Send to

Choose Destination
See comment in PubMed Commons below
J Biol Chem. 2000 Oct 20;275(42):33068-76.

Chitin catabolism in the marine bacterium Vibrio furnissii. Identification and molecular cloning of a chitoporin.

Author information

  • 1Department of Biology and the McCollum-Pratt Institute, The Johns Hopkins University, Baltimore, Maryland 21218, USA.


Chitin catabolism by the marine bacterium Vibrio furnissii involves many genes and proteins, including two unique periplasmic hydrolases, a chitodextrinase and a beta-N-acetylglucosaminidase (Keyhani, N. O. , and Roseman, S. (1996) J. Biol. Chem. 271, 33414-33424 and 33425-33432). A specific chitoporin in the outer membrane may be required for these glycosidases to be accessible to extracellular chitooligosaccharides, (GlcNAc)(n), that are produced by chitinases. We report here the identification and molecular cloning of such a porin. An outer membrane protein, OMP (apparent molecular mass 40 kDa) was expressed when V. furnissii was induced by (GlcNAc)(n), n = 2-6, but not by GlcNAc or other sugars. Based on the N-terminal sequence of OMP, oligonucleotides were synthesized and used to clone the gene, chiP. The deduced amino acid sequence of ChiP is similar to several bacterial porins; OMP is a processed form of ChiP. In Escherichia coli, two recombinant proteins were observed, corresponding to processed and unprocessed forms of ChiP. A null mutant of chiP was constructed in V. furnissii. In contrast to the parental strain, the mutant did not grow on (GlcNAc)(3) and transported a nonmetabolizable analogue of (GlcNAc)(2) at a reduced rate. These results imply that ChiP is a specific chitoporin.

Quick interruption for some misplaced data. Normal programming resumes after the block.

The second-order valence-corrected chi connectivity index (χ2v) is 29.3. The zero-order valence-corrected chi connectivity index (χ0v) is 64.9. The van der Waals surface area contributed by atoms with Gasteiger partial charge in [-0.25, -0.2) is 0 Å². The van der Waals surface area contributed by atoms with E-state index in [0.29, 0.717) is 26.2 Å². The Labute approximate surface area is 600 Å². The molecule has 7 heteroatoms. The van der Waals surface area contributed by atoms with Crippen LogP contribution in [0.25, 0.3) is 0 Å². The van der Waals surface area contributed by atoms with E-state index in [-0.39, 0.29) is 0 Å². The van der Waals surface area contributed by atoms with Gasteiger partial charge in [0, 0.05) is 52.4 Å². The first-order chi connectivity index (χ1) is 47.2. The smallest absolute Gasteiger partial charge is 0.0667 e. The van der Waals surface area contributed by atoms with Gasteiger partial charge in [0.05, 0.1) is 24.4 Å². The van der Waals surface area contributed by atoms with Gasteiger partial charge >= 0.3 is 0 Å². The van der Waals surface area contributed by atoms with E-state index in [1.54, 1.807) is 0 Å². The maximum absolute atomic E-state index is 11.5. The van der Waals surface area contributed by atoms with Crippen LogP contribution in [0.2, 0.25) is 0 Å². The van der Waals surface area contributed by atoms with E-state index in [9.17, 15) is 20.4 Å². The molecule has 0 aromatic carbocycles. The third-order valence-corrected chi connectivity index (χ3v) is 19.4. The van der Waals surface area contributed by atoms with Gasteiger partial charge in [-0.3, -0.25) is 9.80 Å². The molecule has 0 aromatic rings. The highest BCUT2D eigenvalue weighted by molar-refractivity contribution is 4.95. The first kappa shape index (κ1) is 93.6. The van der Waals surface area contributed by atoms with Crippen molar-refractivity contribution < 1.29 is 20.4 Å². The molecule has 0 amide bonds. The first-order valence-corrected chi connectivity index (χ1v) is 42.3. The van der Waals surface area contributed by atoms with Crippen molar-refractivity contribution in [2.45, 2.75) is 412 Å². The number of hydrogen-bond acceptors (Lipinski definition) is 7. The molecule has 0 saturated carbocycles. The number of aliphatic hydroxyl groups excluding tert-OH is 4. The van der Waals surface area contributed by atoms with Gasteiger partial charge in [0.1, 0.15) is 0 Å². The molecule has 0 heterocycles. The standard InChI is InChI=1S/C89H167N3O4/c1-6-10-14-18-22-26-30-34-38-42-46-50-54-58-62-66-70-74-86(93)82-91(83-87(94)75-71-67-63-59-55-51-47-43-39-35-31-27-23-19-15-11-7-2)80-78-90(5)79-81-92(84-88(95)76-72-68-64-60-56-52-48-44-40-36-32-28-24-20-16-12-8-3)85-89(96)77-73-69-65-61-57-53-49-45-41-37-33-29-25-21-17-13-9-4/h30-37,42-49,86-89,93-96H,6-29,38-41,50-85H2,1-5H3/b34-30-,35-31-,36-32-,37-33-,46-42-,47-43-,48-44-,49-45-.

[PubMed - indexed for MEDLINE]
Free full text
PubMed Commons home

PubMed Commons

How to join PubMed Commons

    Supplemental Content

    Full text links

    Icon for HighWire
    Loading ...
    Write to the Help Desk